Reportaje The Guardian, 07.09.2017 Mark Johanson, escritor norteamericano de viajes y cultura
A hiking, cycling and camping trip is a more affordable way to explore Easter Island’s famous statues, volcanic landscapes and how the islanders still celebrate their traditions
It was nearly midnight when my plane landed in the middle of the Pacific Ocean on Rapa Nui (Easter Island). The sky was full of stars but sleep would have to wait. I’d come all this way to see the megalithic religious statues that give this speck of an island an outsized reputation around the world. So, less than an hour after I landed I found myself rambling through a row of palms along the northern coast, lured by the sound of lapping waves to the island’s one true beach at Anakena.
The statues were like seven shadow puppets standing watch over the sands of time. Inching across the beach, I found myself face to (giant) face with the enigmatic moai.
Many travellers who set out to visit Easter Island quickly realise that the trip can be expensive. That’s why I had a plan, to explore it over five days in the most affordable way possible: camping, cooking for myself and walking or cycling around. Of course, flying to Mataveri international airport – the most remote airport in the world – isn’t cheap. Neither is the £36 national park entrance fee, which allows you to roam freely on the island. On the plus side, the five-hour flight from Santiago is considered a domestic trip (Easter Island is a Chilean territory), so I arrived with a backpack full of wine and groceries bought on the mainland where prices are more than 50% cheaper.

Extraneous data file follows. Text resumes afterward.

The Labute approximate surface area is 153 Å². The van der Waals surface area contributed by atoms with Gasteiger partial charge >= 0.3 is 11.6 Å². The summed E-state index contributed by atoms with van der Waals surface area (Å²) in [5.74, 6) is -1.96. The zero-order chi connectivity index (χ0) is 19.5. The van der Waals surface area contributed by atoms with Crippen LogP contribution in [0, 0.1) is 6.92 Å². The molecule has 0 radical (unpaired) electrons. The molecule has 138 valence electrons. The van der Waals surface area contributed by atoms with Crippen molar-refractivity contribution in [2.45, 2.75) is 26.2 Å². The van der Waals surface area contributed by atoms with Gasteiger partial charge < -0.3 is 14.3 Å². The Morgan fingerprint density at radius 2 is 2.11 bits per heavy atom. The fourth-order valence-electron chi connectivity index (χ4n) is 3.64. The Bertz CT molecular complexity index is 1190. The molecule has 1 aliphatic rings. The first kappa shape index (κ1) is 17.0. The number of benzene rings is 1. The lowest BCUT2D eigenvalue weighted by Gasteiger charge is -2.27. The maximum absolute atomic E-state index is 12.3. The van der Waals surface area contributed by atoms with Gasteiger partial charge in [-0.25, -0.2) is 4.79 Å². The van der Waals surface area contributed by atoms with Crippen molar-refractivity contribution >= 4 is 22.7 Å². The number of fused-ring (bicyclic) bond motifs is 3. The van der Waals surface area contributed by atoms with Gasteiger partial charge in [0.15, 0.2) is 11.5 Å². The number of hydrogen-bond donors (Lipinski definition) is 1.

My aim was to spend the first three nights next to these towering moai on the remote northern coast of the island at Camping Ana Tekena (£19 a night, including all camping equipment). This tranquil, eco-friendly campsite opened in 2016 and is the only place to sleep next to Anakena beach. With hot showers, wood-fired stoves and hammocks big enough to accommodate a football team, it’s a popular choice for budget-conscious Chilean families.
I rented a pitch from owner Kihi Tuki Hito, who told me on the way from the airport that he had recently reclaimed his ancestral land from the Chilean government and opened these fields as a campsite to allow visitors appreciate the island beyond Hanga Roa, the only town, where nearly all other accommodation is located.
The next morning I got my first proper glimpse of the moai that line the edge of Anakena beach. These statues are among 887 created on the island between the 11th and 14th centuries and range in height from 1m to 21m – serving as a remarkable testament to the industrious society that thrived here. Flanked by three extinct volcanoes, Easter Island is 2,075km from the closest landmass (Pitcairn Island) and often has the smell of freshly cut grass with its green pastures and wildflowers, as well as its rocky shores. There is nothing on the horizon, just an empty palette of blue curving into oblivion.
My first full day was spent walking along the rugged and windswept Northern Coast Trail, which is signposted (sparingly) around the tallest volcano, Terevaka. This (moderately challenging) 18km trek began at Anakena beach before passing clifftop rocks covered in ancient petroglyphs. It skirted past former cave dwellings en route to the ceremonial complex of Tahai, whose towering moai welcomed me to Hanga Roa. Once in town, I ate a giant tuna and cheese turnover at Empanadas Tía Berta (£4), rented a mountain bike from Insular Rentals (£14 a day) and pedalled the road through the interior back to Anakena.